Download Structural Steel Erection Best Practices PDF

TitleStructural Steel Erection Best Practices
Tags Elevator Occupational Safety And Health Crane (Machine) Personal Protective Equipment
File Size607.9 KB
Total Pages60
Document Text Contents
Page 2

C O M M E M O R A T I O N

James Jonathan (Smitty) Smith

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PAGE 26 S T RU C T U R A L S T E E L E R E C T I O N BEST PRAC TICES

4.13 ANCHOR BOLTS (ANCHOR RODS)

NOTE: The term “anchor bolt” is commonly used; however, the Canadian
Standards Association standard CSA-S16 now uses the term “anchor rod.”

• A minimum of 4 anchor bolts are important on main structural columns to
ensure stability during erection, although it may not be a design
requirement to support the completed structure.

• Wherever possible, the 4 bolt anchor pattern should be symmetrical.
• This type of anchor bolt is manufactured by the steel fabricator using rod

specified by the design engineer (e.g., A307, 44W). The specifications must
include the diameter, embedment, and hook length of the anchor bolt.

Figure 4 Typical 4 anchor bolt column setting.

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S T RU C T U R A L S T E E L E R E C T I O N BEST PRAC TICES PAGE 27

SECTION 4

5.1 INSPECTIONS
• Careful consideration must be given to the ground conditions and the soil

compaction in areas in which cranes are to be moved and operated.
• If work is done or equipment is operated in the area of an energized

overhead power line, the employer must contact the power line operator to
determine the voltage of the power line, which determines the safe approach
distance. Until the power line operator verifies the voltage, the employer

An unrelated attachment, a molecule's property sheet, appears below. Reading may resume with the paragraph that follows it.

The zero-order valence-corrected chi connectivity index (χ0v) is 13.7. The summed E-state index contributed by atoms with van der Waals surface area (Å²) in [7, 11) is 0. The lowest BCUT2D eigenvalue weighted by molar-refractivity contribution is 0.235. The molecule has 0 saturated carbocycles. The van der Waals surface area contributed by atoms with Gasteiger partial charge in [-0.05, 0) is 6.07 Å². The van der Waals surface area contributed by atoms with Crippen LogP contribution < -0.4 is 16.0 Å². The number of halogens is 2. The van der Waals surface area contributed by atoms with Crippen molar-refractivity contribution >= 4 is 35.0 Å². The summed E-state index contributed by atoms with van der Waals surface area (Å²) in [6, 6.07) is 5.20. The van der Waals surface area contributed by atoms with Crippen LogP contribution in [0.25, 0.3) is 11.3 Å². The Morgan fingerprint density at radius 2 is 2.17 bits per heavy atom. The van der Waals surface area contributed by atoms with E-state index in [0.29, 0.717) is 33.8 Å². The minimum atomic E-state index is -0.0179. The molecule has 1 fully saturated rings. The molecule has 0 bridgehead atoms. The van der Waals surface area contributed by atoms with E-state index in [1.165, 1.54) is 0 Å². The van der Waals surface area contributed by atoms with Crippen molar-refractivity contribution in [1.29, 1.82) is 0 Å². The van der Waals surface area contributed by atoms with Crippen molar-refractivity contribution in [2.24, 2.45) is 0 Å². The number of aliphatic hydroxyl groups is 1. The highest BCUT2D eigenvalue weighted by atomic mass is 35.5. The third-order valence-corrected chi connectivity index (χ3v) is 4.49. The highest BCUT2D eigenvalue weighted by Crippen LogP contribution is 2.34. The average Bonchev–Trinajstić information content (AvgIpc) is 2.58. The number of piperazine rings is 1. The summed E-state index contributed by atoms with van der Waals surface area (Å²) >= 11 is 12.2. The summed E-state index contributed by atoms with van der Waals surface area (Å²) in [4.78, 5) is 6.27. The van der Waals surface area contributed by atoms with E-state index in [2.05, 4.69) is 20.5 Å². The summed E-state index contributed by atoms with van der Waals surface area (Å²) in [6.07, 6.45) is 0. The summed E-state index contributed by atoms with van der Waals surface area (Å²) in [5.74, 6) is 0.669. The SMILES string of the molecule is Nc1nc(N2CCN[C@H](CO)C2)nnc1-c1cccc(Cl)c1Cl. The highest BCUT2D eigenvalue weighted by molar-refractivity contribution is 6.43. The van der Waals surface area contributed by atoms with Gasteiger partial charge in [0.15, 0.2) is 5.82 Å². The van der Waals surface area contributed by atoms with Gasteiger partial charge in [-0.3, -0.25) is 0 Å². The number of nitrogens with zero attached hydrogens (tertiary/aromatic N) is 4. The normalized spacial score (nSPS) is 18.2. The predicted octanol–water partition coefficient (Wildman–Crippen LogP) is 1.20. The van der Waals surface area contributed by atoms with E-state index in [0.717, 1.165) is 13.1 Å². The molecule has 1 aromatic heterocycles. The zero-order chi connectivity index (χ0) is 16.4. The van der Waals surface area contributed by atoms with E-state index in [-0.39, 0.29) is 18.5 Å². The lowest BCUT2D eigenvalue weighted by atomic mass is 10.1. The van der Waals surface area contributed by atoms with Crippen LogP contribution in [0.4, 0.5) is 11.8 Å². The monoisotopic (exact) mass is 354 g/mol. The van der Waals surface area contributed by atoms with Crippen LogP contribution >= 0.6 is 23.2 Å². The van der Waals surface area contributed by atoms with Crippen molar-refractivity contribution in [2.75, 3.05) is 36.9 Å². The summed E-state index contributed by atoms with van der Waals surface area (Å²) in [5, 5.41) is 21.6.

must maintain a safe clearance distance according to OHS CODE PART 17.

• For lattice boom cranes, assemble the boom sections precisely according to
the manufacturer’s recommendations to attain the boom strength on which
the capacities in the load chart are based.

• On cranes operating with outriggers, the beams must be extended with the
pads down according to manufacturer’s recommendations. The ground
should be checked periodically for settling, and the outriggers reset if
necessary.

• If a crane makes its lift on rubber (without outriggers), ensure that the tires
are properly inflated; otherwise, the capacity and crane stability will be
reduced. Check the ground periodically for settling.

• Always use outrigger mats or pads to provide additional support for the
crane. In unstable surface conditions, cribbing may be needed, which should
be tightly spaced using rigid timbers.

Hoisting and Rigging
S e c t i o n 5

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S T RU C T U R A L S T E E L E R E C T I O N BEST PRAC TICES

TO ORDER THIS BOOKLET, OR FOR MORE INFORMATION, CONTACT:

an Alberta MHSA Office at www.mhsa.ab.ca
or an ACSA office at www.acsa-safety.org

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